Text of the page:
The Tucson city council plans to tackle the so-called gun show loophole. That's where private gun sellers don't have to do background checks on potential buyers, but licensed gun dealers are required to do the checks.
The Tucson Convention Center hosts a few gun shows every year which include licensed arms dealers and private sellers. During Tuesday's council meeting, some members will propose an ordinance to require background checks on all buyers, not just those buying from licensed dealers.
"We're not going let just Joe walk up to Tom and say here buy my gun and walk away with it," says council member Steve Kozachik.
"We want to know who's buying guns on city property, and if you're not entitled to buy it because you have felonies in your background, we're not going to participate in it."
McMann's Roadrunner Gun Shows has an event scheduled at the TCC for September. Owner Lori McMann says 30-percent of her exhibitors are private sellers who are not required to do background checks. She believes requiring them to do so will discourage them from participating.
"If you lose the private parties that are selling their firearms, other people are not going to book tables because if there's no firearms, the public is not going to attend the gun show," says McMann.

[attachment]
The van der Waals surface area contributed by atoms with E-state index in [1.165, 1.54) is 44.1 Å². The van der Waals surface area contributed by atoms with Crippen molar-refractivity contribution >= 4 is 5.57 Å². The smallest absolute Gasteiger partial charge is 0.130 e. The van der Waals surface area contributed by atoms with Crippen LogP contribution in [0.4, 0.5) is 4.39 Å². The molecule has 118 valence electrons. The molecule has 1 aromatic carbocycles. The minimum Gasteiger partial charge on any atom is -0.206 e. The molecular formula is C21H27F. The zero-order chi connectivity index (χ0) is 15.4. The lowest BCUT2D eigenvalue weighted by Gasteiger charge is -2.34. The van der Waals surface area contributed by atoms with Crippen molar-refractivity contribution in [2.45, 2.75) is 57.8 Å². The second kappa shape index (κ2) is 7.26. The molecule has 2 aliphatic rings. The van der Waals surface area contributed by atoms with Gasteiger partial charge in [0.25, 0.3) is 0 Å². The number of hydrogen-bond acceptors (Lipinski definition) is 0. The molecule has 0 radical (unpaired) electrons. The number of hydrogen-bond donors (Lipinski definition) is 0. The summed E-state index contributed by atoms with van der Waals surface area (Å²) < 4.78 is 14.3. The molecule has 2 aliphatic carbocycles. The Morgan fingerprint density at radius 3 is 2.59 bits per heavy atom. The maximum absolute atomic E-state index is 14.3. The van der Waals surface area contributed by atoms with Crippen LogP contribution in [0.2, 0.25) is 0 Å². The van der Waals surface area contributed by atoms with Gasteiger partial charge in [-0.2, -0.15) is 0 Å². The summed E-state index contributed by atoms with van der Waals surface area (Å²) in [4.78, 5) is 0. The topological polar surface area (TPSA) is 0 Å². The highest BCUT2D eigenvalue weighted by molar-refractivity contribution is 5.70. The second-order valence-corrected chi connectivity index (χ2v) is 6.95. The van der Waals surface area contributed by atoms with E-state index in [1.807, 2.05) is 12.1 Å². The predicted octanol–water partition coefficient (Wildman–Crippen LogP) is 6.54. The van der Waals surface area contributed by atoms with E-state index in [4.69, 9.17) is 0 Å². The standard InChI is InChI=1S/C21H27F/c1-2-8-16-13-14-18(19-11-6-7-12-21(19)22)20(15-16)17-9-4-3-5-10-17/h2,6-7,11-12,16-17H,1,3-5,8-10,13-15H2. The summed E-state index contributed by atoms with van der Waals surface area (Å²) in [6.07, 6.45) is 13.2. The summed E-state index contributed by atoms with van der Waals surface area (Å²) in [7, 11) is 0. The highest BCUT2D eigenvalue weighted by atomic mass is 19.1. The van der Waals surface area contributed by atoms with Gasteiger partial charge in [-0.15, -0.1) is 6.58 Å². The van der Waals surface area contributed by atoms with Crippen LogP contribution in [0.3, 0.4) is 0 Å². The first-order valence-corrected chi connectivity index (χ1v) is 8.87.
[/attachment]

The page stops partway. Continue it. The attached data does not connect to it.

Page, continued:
She also says there's no simple way for a private seller to do a background check.
"Because private parties do not have access to the federal background checks system."
Kozachik believes all sellers will find a way to do background checks if they still want to do business with Tucson.
"They can lean to the table next to them, to the federally licensed person, and say here's $20 run the check for me. Not my problem."
The city council recently demanded the right to ban guns in city parks and property, but because cities are not allowed to make gun restrictions harsher than state restrictions, the effort has not been a success.
Kozachik believes the argument to restrict gun sales at the TCC, which is city property, is valid. Without background checks on all buyers, he says there is the potential for a felon to purchase a weapon, and the city would unknowingly play a role in that purchase.
Copyright 2013 Tucson News Now. All rights reserved.
7831 N. Business Park Drive